Ms Nargess Ghassempour1,2, Dr Kathy Tannous1,3, Dr Gulay Avsar1, Dr Kingsley Agho3,4, Dr Lara Harvey5,6
1School of Business, Western Sydney University, Parramatta, Australia, 2Rozetta Institute, The Rocks, Australia, 3Translational Health Research Institute, Western Sydney University, Campbelltown, Australia, 4School of Health Sciences, Western Sydney University, Penrith, Australia, 5 Fall, Balance and Injury Research Centre, Neuroscience Research Australia, Randwick, Australia, 6 School of Population Health, University of New South Wales, Kensington, Australia
In Australia, residential fire poses a significant burden with around 18,000 residential fire incidents reported in 2020, with 7000 of these reported in New South Wales (NSW). However, it is well recognised that there is considerable underreporting of fire incidents as official figures are based on fires reported to fire response agencies only. This population-based study aimed to quantify the total number of residential fire incidents, irrespective of reporting status.
The cohort comprised linked person-level data from Fire and Rescue New South Wales (FRNSW), health system (ambulance, hospital, emergency department, burn outpatient clinic) and death records. It included all persons residing at a residential address in NSW that experienced a fire between 1 January 2005 and 31 December 2014. The capture-recapture method was used to estimate the underreported number of residential fire-related incidents.
Over the study period, 43,707 residential fire incidents were reported to FRNSW, and there were 2,795 residential fire-related health service utilisations, of which 2,380 were not reported. The total number of residential fire incidents was estimated at 26,782 to 31,972 incidents per year. The unreported residential fire incidents occurred mainly in socioeconomically disadvantaged areas among males and adults.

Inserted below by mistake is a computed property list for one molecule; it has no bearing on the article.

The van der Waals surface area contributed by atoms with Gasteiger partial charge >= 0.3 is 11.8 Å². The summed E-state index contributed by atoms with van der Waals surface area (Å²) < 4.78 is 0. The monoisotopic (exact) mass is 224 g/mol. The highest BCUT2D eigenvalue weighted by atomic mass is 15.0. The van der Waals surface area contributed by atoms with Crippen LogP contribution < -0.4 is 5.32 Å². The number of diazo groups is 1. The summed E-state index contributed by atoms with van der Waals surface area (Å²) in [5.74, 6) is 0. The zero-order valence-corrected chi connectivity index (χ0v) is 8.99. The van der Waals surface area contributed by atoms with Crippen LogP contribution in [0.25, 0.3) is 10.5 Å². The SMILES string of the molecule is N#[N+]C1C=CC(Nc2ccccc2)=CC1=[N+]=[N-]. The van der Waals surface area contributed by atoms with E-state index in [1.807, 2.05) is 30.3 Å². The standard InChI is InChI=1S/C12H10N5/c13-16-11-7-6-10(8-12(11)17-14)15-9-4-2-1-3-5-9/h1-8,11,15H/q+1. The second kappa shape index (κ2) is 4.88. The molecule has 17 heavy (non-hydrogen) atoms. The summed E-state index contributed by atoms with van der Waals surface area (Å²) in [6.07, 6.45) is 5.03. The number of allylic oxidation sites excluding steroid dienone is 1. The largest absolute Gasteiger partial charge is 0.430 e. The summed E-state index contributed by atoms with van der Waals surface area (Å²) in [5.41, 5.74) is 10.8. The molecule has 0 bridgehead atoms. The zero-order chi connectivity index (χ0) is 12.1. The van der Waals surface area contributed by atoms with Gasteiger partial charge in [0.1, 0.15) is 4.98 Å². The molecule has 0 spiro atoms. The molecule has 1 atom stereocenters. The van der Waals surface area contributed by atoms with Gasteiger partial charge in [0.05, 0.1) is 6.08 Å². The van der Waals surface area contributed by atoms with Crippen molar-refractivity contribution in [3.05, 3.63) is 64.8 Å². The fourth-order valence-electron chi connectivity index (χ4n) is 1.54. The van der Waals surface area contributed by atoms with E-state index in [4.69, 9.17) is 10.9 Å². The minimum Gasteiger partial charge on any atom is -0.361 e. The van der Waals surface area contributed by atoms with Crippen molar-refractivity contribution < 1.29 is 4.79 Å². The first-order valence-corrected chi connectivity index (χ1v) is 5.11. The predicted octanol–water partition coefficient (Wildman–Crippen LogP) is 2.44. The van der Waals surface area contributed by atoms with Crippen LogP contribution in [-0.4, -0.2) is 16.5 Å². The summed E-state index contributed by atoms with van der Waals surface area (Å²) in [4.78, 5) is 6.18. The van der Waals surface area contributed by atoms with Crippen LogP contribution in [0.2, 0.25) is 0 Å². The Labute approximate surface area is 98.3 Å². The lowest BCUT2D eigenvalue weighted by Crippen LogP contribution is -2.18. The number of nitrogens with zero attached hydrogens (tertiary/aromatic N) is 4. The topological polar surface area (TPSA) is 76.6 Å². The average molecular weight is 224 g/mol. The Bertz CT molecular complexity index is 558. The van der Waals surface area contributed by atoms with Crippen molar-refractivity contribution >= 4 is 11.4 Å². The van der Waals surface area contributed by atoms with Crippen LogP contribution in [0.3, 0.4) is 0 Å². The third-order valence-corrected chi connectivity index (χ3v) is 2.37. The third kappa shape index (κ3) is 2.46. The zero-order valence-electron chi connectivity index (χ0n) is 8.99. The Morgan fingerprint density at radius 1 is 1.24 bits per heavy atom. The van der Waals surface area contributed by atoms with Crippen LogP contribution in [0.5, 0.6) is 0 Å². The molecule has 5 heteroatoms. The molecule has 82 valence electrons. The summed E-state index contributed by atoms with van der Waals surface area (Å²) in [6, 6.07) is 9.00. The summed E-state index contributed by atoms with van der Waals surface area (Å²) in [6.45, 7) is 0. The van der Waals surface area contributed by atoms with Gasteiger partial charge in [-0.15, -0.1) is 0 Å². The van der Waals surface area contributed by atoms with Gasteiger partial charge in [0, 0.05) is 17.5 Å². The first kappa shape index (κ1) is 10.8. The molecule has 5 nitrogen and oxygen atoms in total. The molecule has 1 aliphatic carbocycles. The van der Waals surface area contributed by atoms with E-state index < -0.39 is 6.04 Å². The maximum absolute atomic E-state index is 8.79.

This study found that only 15% of residential fire-related incidents that were identified in health administrative datasets were reported to FRNSW, and residential fire incidents are more than six times the official records. This highlights the significant burden posed by residential fires and the imperative for ongoing development of effective policies and prevention strategies to mitigate residential fire risk.
Nargess Ghassempour is a PhD student from Western Sydney University with a focus on risk factors associated with residential fire incidents as well as health impact and economic cost of health utilisation services. Nargess holds a bachelor’s degree (honours) in Electrical engineering from Western Sydney University and in her previous research she adopted image processing and machine learning techniques to detect fire in images